Good report in Nature Medicine this week summarizing how the future landscape in haemophilia care is likely to change as the new long-acting products come through. (It gets the report for bad headline pun of the week: “The clot thickens for long-lasting drugs that stop hemophilia short”). It contains a table showing the current US regulatory status of the main players.
|Haemophilia A||Biogen||BIIB031||Recombinant factor VIII Fc fusion protein||Awaits filing|
|Novo Nordisk||N8-GP||GlycoPEGylated recombinant factor VIII||Phase 3|
|Bayer||BAY 94-9027||PEGylated recombinant factor VIII||Phase 2/3|
|Baxter||BAX855||PEGylated recombinant factor VIII||Phase 2/3|
|Haemophilia B||Biogen||BIIB029||Recombinant factor IX Fc fusion protein||Filed|
|Novo Nordisk||N9-GP||GlycoPEGylated recombinant factor VIII||Phase 3|
|CSL Behring||CSL654||Recombinant factor IX albumin fusion protein||Phase 3|
There’s no doubt change is needed. Steven Pipe from the University of Michigan Medical Center in Ann Arbor is quoted as saying: “We've been using the same products for decades. Now we see this breadth of clinical trial activity and novel strategies.”
In the US at least, Biogen (in this country we know SOBI their Swedish partner) seems to be leading the pack with two products that have completed phase 3 trials and are now either already filed (haemophila B) or awaiting filing (haemophila A). With these, prophylaxis could be given as infrequently as every two weeks (BIIB029 in haemophilia B) or every 3.5 days (BIIB031in haemophilia A). That could make a huge difference to patients who currently take prophylaxis two or three times a week. The half-life and safety data also look pretty good.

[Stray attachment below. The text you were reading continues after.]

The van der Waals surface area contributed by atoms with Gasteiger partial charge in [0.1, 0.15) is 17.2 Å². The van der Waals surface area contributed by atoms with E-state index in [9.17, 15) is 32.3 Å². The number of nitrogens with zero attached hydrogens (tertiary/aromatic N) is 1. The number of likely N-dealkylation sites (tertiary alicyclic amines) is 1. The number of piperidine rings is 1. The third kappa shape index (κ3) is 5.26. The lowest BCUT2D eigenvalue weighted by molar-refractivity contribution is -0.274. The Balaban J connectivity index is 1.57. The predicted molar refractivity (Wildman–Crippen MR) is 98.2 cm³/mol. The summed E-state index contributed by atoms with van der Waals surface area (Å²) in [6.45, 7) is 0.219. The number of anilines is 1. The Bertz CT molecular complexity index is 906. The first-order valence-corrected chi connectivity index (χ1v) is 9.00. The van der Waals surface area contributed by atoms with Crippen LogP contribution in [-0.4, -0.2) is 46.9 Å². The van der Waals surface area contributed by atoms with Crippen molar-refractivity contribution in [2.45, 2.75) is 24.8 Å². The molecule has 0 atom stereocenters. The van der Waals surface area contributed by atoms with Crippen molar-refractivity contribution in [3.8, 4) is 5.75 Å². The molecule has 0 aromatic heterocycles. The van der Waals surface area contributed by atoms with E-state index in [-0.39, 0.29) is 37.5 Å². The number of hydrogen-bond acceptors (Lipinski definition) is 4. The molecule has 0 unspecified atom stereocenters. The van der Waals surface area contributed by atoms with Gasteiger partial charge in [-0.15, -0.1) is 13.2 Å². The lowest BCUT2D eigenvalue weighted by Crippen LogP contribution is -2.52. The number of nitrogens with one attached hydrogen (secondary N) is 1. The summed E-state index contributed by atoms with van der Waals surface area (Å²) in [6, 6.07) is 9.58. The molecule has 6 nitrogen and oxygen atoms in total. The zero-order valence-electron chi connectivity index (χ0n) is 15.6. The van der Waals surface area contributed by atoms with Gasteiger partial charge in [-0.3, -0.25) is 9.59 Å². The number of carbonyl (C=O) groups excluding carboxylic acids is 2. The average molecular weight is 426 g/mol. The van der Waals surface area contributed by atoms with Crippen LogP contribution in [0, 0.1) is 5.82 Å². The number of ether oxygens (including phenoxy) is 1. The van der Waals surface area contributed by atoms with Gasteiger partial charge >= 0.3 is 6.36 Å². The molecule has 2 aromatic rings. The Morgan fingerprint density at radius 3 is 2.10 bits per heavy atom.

For drug companies, the experience in many other therapy areas suggests that being first doesn’t always mean cleaning up. In haemophilia, Biogen/SOBI will certainly face fierce competition from the companies with a more established infrastructure in the UK market. Baxter, Bayer, Novo Nordisk and CSL Behring all have long-acting products in late stage development.
But what will it mean for us?
The companies will put huge efforts into detailing small differences between products. How these differences affect the haemophilia care team is clearly of great interest to Haemnet, both in terms of individual workloads and in how commissioners manage the use of these products.
Last year, we put up a Survey Monkey questionnaire for members of the HNA and asked for comments on the future of haemophilia care. We will share the results of that survey at the HNA meeting in Oxford and on Haemnet for those of you unable to come). Its clear that many of you recognize the impact these new treatments will have on the care you provide.
You can read the full article here http://www.nature.com/nm/journal/v19/n2/full/nm0213-121.html